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HomeWWE | Pro WrestlingThe Self Destruction of Terry Bollea: Hulkamania as a Social Construct

The Self Destruction of Terry Bollea: Hulkamania as a Social Construct

Mel Gibson has never had his name legally changed to Martin Riggs nor has he been known to stagger about Hollywood neighborhoods brandishing a prop LAPD badge shouting, “hey, where’s the bad guys?” Thus, socially just and conscientious action film fans can still watch Lethal Weapon and feel somewhat okay about it. It was Mel Gibson, the actor, who shocked the world with his raging misogyny and anti-Semitism, not the hero cop character from the movie. On the night of November 17, 2006, Michael Richards was not introduced as Kramer, nor was he sporting a lobster-print Hawaiian shirt and a wild, wavy, 6-inch-high hairdo when he took the stage at the Laugh Factory to unleash some seemingly deep-seated anger and hate-speak upon its unsuspecting patrons. This makes it easier for Seinfeld fans to push the incident to the back of their consciousness as they routinely tune in to its nightly reruns. For wrestling fans though, and more specifically, for a diehard sect of them who refer to themselves as “Hulkamaniacs,” things are a little more complicated.

Hulk Hogan is the most recent celebrity to join the ever-growing racist-rant list… more dreadful a list for a celeb to find themself on than even the C-list, and just slightly less dreadful for them to find themself on than the D-list. It has recently come to light (via The National Enquirer and Radar Online) that, at the tail end of a sex tape filmed (unbeknownst to the wrestler) 8 years ago, Hulk casually spews vile, ethnic slurs while sharing his wildly unprogressive views on interracial relationships. Prefacing his comments with the self-realization “I mean, I am a racist,” Hogan admits to being distraught that his daughter may be dating the black son of a black millionaire. “I mean I’d rather if she was going to f**k some n**ger, I’d rather have her marry an 8-foot tall n**ger worth a hundred million dollars! Like a basketball player.” His contract with WWE has since been terminated (or, he requested a release from said contract, depending upon whom you believe, the wrestling entertainment company, or Hogan’s attorney).

[adinserter block=”1″]For those who grew up following his mantra of “train, say your prayers, and eat your vitamins,” for those who attended his matches waving American flags and chanting his name, for those who believed that Hulk stood for all things righteous in a world oft times fraught with evil, this recent revelation comes as a mighty big pill to swallow (not an easy-to-chew, naturally flavored Hulk Hogan multi-vitamin). You see, professional wrestlers are a different breed of entertainer than actors. True, these huge, athletic, grapple-prone entertainers are certainly NOT their characters (Terry Bollea was given the name and persona Hulk Hogan in 1979 by Vince McMahon Sr., owner of the then WWWF, soon to be the WWF, soon to be the WWE). And yet, in a rigged sport that for years attempted to retain the illusion of legitimacy, professional wrestlers were instructed by their promoters to always play the part. Never let on. Never give in. They had to maintain the illusion that they were their characters. Clint Eastwood never went on Johnny Carson to promote his new Dirty Harry film as Dirty Harry. Hulk Hogan would appear on talk shows though as Hulk Hogan. Every wrestler to make an appearance in any form of pre-‘90s media would do so as their character. Somewhere along the way, the public’s perception of these performers must get blurred. Perhaps even a performer’s own perception of self can get blurred. Has Dwayne Johnson ever casually referred to himself, in his own unspoken thoughts, as Rock? When somebody shouts, “Undertaker,” does Mark Callaway instinctively turn his head? Does Stone Cold Steve Austin (Steve Anderson) ever buy into the hype and believe he is actually the world’s biggest badass?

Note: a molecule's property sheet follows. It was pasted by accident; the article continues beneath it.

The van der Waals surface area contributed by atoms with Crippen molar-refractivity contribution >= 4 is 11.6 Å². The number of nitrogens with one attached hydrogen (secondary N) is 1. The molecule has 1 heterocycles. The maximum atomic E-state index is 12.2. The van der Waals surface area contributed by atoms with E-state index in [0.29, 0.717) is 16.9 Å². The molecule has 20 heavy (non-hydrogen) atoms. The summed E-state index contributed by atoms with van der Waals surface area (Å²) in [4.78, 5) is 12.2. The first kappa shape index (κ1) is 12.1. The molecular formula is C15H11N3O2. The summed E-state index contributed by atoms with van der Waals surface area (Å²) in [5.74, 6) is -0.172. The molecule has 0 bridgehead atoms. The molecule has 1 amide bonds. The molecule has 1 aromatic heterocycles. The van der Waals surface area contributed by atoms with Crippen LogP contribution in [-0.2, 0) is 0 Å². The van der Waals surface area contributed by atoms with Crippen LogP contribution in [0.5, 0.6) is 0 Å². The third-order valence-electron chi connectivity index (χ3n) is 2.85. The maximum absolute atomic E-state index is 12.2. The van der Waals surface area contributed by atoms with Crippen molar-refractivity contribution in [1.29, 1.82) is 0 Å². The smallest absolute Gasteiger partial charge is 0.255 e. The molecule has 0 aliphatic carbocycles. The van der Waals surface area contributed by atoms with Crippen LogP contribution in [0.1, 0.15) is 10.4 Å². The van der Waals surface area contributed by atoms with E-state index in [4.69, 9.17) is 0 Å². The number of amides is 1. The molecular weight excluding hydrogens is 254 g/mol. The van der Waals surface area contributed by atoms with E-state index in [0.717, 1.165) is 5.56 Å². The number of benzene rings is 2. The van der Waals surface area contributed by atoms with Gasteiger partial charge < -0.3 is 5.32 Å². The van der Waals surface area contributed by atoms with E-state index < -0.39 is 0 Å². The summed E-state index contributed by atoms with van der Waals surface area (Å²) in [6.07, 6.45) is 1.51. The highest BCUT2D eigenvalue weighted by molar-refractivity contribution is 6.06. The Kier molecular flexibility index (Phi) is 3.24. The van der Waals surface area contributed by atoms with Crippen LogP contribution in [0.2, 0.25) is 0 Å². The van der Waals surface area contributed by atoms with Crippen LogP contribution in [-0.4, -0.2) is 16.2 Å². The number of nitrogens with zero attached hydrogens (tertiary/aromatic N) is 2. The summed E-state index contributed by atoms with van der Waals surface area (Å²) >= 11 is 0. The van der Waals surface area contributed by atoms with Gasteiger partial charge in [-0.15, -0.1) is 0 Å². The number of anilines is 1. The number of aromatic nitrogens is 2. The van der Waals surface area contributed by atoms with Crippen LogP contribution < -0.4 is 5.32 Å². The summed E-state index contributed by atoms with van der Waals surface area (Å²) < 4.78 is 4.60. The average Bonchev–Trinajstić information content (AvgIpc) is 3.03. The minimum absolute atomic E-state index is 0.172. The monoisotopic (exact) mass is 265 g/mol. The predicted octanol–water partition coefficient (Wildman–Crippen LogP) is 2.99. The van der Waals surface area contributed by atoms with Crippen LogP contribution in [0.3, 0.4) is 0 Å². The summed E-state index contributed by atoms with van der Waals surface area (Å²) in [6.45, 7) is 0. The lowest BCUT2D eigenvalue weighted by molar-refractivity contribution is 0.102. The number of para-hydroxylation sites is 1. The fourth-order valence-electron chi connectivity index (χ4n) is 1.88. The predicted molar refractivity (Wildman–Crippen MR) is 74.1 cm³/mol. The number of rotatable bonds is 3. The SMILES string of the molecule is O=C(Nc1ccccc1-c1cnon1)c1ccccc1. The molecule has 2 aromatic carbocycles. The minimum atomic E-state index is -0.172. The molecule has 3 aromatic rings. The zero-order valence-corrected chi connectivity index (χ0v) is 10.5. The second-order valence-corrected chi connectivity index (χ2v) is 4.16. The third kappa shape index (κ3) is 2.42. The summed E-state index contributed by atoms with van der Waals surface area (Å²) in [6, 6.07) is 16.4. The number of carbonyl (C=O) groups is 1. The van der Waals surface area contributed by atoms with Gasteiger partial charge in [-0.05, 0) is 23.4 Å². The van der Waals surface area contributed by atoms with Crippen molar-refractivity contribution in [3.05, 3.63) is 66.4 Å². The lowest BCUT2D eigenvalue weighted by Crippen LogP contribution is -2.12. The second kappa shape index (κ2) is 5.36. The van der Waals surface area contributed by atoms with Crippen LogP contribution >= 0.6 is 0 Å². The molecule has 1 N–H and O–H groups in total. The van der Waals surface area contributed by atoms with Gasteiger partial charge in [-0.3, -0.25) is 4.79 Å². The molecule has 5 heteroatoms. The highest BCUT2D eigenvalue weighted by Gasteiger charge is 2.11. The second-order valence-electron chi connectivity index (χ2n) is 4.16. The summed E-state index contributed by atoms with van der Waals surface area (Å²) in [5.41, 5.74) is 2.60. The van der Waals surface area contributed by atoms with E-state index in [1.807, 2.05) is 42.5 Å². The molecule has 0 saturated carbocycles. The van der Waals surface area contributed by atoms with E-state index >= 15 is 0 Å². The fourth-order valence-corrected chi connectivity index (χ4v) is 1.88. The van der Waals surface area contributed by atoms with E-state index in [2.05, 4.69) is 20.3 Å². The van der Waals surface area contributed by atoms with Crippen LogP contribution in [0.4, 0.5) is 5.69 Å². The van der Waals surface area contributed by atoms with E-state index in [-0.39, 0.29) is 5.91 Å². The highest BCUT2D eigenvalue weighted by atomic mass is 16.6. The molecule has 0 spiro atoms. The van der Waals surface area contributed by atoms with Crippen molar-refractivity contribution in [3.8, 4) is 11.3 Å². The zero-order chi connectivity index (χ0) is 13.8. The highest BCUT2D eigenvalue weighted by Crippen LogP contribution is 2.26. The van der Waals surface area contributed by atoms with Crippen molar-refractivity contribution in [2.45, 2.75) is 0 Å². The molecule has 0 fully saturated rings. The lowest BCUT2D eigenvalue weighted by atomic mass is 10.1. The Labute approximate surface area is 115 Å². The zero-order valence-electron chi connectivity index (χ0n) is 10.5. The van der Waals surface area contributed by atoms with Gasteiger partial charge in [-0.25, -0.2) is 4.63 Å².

Yes, current and long time WWE president Vince McMahon eventually caved in and exposed the business as a work, as a fix, as “sports entertainment” rather than just as “sport.” But there still lingers that residue from the days of kayfabe. That foggy line of what is real and what is not. Professional wrestlers, in the public’s eye at the very least, have become strange amalgamations of their true identities and their larger than life in-ring personas. When you’re asked to play a character basically non-stop over the course of 10, 20, 30 years, can you actually keep that character from hijacking at least some small part of your identity?